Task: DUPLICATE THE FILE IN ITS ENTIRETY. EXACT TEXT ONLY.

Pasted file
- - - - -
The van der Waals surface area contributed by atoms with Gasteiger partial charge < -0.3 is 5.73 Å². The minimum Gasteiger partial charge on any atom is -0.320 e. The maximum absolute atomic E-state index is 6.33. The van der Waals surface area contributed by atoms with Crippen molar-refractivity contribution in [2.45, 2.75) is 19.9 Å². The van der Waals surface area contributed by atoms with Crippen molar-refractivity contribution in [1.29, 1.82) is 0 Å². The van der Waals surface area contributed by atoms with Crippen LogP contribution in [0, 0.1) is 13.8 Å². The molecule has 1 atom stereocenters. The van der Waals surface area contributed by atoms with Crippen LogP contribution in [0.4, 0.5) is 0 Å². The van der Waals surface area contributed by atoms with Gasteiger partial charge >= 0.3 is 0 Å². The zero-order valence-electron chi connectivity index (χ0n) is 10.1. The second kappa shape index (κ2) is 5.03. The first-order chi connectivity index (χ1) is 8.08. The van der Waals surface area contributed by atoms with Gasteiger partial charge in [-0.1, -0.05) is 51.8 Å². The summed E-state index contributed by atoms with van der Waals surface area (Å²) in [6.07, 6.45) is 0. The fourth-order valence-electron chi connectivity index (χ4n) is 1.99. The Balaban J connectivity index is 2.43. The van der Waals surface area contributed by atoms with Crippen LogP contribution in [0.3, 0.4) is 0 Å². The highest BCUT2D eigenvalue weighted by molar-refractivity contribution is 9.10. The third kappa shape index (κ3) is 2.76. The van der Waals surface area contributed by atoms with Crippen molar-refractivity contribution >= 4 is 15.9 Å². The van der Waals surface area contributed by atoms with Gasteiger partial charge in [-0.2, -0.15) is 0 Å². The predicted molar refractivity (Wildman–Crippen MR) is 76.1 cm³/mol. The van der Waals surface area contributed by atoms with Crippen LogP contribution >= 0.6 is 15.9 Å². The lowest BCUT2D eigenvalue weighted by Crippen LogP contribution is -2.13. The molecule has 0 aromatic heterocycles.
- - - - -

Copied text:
The van der Waals surface area contributed by atoms with Gasteiger partial charge < -0.3 is 5.73 Å². The minimum Gasteiger partial charge on any atom is -0.320 e. The maximum absolute atomic E-state index is 6.33. The van der Waals surface area contributed by atoms with Crippen molar-refractivity contribution in [2.45, 2.75) is 19.9 Å². The van der Waals surface area contributed by atoms with Crippen molar-refractivity contribution in [1.29, 1.82) is 0 Å². The van der Waals surface area contributed by atoms with Crippen LogP contribution in [0, 0.1) is 13.8 Å². The molecule has 1 atom stereocenters. The van der Waals surface area contributed by atoms with Crippen LogP contribution in [0.4, 0.5) is 0 Å². The van der Waals surface area contributed by atoms with Gasteiger partial charge >= 0.3 is 0 Å². The zero-order valence-electron chi connectivity index (χ0n) is 10.1. The second kappa shape index (κ2) is 5.03. The first-order chi connectivity index (χ1) is 8.08. The van der Waals surface area contributed by atoms with Gasteiger partial charge in [-0.1, -0.05) is 51.8 Å². The summed E-state index contributed by atoms with van der Waals surface area (Å²) in [6.07, 6.45) is 0. The fourth-order valence-electron chi connectivity index (χ4n) is 1.99. The Balaban J connectivity index is 2.43. The van der Waals surface area contributed by atoms with Crippen LogP contribution in [0.3, 0.4) is 0 Å². The highest BCUT2D eigenvalue weighted by molar-refractivity contribution is 9.10. The third kappa shape index (κ3) is 2.76. The van der Waals surface area contributed by atoms with Crippen molar-refractivity contribution >= 4 is 15.9 Å². The van der Waals surface area contributed by atoms with Gasteiger partial charge in [-0.2, -0.15) is 0 Å². The predicted molar refractivity (Wildman–Crippen MR) is 76.1 cm³/mol. The van der Waals surface area contributed by atoms with Crippen LogP contribution >= 0.6 is 15.9 Å². The lowest BCUT2D eigenvalue weighted by Crippen LogP contribution is -2.13. The molecule has 0 aromatic heterocycles.